A Hollywood resident for 28 years, I started looking at this project almost two years ago, when I heard about it almost by accident. Since then, I’ve come to see it as an outgrowth of a perfect civic compost: a city budget crisis, mayoral politics, an understaffed newspaper stretched too thin to fully scrutinize the project and New York developers who specialize in “public-private partnerships.”

I have also come to understand that while the city insists it wants to preserve local neighborhoods, its insistence on removing public parking from central Hollywood will make it impossible for those who already live nearby to take advantage of the “vibrant” new Hollywood.

The traffic analysis embraced by the developer doesn’t answer many crucial questions, including those affecting our access to police and fire protection. What happens on summer nights when the Hollywood Bowl draws 18,000 people to the neighborhood and Hollywood Boulevard’s bar patrons spill out into the street. And what kind of absurd math allows developers to claim that this project will require only two new police officers and no update of already substandard Fire Department response times?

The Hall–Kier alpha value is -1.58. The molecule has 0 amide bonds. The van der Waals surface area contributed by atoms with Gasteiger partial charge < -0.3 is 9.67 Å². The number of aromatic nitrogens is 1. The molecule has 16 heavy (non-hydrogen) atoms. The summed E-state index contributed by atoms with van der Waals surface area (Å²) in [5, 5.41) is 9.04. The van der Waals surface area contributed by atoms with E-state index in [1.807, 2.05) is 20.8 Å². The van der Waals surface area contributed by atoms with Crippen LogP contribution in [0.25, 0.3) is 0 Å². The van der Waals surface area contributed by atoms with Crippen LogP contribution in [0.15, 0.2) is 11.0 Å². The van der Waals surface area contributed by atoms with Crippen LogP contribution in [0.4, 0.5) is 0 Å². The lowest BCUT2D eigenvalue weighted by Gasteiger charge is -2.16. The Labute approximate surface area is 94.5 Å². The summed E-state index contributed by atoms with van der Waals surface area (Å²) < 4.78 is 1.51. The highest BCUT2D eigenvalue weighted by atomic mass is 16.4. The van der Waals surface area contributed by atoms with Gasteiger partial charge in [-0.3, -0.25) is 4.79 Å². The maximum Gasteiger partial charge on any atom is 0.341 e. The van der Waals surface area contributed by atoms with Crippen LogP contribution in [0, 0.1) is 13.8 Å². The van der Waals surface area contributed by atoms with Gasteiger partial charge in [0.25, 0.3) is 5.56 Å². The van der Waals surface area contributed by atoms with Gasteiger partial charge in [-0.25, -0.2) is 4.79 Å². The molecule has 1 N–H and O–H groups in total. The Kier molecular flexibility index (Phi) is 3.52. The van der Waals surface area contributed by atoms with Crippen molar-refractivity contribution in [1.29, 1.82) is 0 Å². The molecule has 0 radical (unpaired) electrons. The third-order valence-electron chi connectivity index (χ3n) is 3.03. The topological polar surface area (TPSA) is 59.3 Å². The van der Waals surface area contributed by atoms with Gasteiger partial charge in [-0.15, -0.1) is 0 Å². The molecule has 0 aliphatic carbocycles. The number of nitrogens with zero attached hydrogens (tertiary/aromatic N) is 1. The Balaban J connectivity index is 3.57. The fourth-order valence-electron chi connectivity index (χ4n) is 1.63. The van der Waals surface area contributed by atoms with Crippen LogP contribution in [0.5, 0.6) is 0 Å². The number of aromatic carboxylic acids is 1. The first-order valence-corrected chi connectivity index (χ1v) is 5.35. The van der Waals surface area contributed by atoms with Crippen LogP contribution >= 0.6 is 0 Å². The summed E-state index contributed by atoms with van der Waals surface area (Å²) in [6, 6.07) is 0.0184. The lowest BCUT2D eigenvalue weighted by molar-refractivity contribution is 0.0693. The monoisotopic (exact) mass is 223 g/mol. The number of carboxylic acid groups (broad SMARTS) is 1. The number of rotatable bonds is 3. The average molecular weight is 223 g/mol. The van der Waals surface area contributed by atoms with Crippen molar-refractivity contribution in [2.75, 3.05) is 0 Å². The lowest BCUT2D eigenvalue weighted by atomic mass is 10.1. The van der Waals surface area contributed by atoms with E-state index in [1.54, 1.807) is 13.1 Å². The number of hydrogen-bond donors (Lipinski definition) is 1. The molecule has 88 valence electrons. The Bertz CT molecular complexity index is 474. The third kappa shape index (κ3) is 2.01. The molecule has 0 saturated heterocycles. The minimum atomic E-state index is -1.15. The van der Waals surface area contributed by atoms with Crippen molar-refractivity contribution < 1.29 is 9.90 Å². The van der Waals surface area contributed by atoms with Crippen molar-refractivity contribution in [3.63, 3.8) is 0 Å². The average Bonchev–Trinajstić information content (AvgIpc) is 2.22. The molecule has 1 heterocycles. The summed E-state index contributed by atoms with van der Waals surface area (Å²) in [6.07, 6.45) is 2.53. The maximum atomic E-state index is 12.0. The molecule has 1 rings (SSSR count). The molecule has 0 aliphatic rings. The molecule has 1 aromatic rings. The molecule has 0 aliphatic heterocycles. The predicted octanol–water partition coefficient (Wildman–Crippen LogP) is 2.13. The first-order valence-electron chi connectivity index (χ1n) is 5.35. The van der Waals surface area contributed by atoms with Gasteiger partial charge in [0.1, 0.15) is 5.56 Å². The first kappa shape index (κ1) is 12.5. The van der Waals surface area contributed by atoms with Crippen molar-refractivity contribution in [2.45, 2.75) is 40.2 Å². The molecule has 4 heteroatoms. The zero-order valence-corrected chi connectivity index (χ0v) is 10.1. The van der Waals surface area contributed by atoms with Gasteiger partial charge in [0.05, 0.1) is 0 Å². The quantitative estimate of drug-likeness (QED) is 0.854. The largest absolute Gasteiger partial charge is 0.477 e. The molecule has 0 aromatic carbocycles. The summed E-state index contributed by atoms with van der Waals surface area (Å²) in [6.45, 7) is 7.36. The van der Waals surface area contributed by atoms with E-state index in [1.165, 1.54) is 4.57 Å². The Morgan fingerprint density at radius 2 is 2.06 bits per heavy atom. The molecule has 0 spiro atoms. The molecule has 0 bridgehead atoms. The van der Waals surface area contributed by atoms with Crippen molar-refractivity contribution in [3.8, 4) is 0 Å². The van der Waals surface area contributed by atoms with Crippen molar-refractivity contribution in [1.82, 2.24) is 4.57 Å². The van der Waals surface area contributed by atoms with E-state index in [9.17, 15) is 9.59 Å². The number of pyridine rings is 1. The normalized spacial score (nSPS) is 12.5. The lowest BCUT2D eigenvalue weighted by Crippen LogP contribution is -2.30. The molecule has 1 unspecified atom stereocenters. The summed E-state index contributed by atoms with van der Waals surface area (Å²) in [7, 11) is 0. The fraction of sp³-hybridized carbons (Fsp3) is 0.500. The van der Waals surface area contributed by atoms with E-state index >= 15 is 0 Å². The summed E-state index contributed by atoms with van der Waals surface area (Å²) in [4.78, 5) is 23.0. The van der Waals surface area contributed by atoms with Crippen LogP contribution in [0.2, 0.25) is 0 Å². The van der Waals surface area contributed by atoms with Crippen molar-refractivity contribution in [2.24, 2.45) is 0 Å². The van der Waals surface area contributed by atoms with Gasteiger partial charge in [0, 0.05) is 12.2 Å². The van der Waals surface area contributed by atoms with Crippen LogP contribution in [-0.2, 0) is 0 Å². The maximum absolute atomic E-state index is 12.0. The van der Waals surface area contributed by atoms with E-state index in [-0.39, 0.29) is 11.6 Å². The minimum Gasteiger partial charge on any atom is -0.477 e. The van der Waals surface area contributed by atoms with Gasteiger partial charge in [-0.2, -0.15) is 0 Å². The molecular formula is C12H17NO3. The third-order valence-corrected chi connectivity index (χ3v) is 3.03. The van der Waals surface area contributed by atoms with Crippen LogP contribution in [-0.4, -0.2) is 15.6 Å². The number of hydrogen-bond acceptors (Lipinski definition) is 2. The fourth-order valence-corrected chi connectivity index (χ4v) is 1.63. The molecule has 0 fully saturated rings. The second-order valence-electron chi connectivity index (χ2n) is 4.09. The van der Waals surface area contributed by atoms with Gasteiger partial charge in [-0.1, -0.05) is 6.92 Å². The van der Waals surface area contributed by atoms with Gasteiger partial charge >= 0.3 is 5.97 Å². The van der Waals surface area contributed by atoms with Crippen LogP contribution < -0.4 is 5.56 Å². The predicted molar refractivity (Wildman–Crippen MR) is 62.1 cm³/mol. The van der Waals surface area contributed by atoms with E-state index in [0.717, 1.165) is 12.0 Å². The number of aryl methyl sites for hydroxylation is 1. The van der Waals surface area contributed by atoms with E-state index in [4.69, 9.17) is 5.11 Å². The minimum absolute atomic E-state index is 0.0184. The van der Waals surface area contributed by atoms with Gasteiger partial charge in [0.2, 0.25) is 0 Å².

The developer is in an understandable hurry to have the project approved while a supportive councilman (Eric Garcetti) and an enthusiastic mayor (Villaraigosa) are still in place. But some 40 neighborhood organizations oppose it. We think other Angelenos would agree with us if they understood the project.

Garcetti: A March 28 Op-Ed said that Los Angeles City Councilman Eric Garcetti was supportive of the Millennium Hollywood development proposal. He had not at that time taken a position. On Thursday, he issued a statement that he does not “support the project as it is currently envisioned because the proposed height is out of scale with the Hollywood landscape and does not have a broad enough level of support throughout the community.”

Laurie Becklund, a former Times staff writer, is a senior fellow of the USC Annenberg Center on Communication Leadership and Policy.